NERA Economic Consulting has released a new study on consumer class action settlements that indicates the number of such cases is steadily growing. The data also indicates that New Jersey is one of the most popular jurisdictions for filing consumer class actions.
In Consumer Class Action Settlements: 2010 – 2013, NERA analyzes settlements in consumer class actions using a database of 479 such cases created by them from public data sources such as newspaper articles. Cases included in the database are all consumer based, and include issues such as consumer fraud, antitrust-related claims such as price fixing, false advertising, and product liability claims.
As NERA’s executive summary explains:
NERA identified 479 consumer class actions with either a preliminary or final settlement reached over the course of the 2010 to 2013 period. Of these, 321 cases had a reported settlement fund value. In 2013, NERA found 161 consumer class action settlements compared to 141 in 2012 and 66 in 2010.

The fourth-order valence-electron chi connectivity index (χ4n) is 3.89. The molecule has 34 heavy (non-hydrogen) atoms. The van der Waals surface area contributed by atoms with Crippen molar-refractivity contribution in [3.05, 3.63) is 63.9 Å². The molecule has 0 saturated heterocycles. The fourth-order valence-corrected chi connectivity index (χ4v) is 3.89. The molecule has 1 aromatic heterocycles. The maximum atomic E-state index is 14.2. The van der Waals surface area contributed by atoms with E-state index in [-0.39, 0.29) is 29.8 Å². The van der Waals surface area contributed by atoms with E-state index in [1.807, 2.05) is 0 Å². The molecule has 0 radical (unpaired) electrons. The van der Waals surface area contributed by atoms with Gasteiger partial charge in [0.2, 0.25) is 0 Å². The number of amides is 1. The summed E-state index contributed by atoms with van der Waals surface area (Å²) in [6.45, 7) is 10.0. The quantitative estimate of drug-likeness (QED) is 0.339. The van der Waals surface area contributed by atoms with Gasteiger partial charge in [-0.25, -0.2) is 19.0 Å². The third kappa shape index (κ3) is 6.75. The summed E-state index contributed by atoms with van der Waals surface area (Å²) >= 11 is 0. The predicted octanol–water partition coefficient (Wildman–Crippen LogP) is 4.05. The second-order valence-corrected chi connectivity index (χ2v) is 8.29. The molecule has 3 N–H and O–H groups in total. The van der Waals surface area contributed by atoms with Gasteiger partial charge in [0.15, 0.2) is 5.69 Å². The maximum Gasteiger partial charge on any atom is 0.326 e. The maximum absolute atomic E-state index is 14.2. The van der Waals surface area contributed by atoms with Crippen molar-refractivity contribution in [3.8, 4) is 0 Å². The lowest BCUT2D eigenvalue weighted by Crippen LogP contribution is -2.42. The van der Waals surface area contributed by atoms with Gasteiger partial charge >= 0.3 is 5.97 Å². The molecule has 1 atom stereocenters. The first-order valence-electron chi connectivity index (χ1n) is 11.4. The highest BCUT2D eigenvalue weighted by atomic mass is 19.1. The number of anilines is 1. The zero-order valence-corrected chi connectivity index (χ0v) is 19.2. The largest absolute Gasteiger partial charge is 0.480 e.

Of the 321 cases with a reported settlement value, 84 percent included a monetary payment to plaintiffs as at least one component of the settlement. Only 26 percent of cases included a non-monetary payment, and only 6 percent included a donation to charity as a major component of the settlement.
Aggregate settlement values varied from year to year, ranging from $1.7 billion in 2010 to $9.7 billion in 2012. The average settlement value for consumer class actions during the four year period was $56.5 million. This figure was impacted by several large settlements including a $7.25 billion Visa/MasterCard settlement in 2012 and a $1.6 billion Toyota settlement in 2013. The median settlement for the 2010 to 2013 period was $9 million.
One of the other data points NERA breaks out is where cases are located. Nearly three-quarters of consumer class actions, 345 of 479, were settled in five states: California, Florida, Illinois, New Jersey, and New York.
NJCJI is not surprised that New Jersey made the list of most litigious consumer class action states given our overly broad consumer fraud act, weak rules on expert evidence, unlimited appeal bonds, and the inability of litigants to appeal class certification decisions prior to final judgment.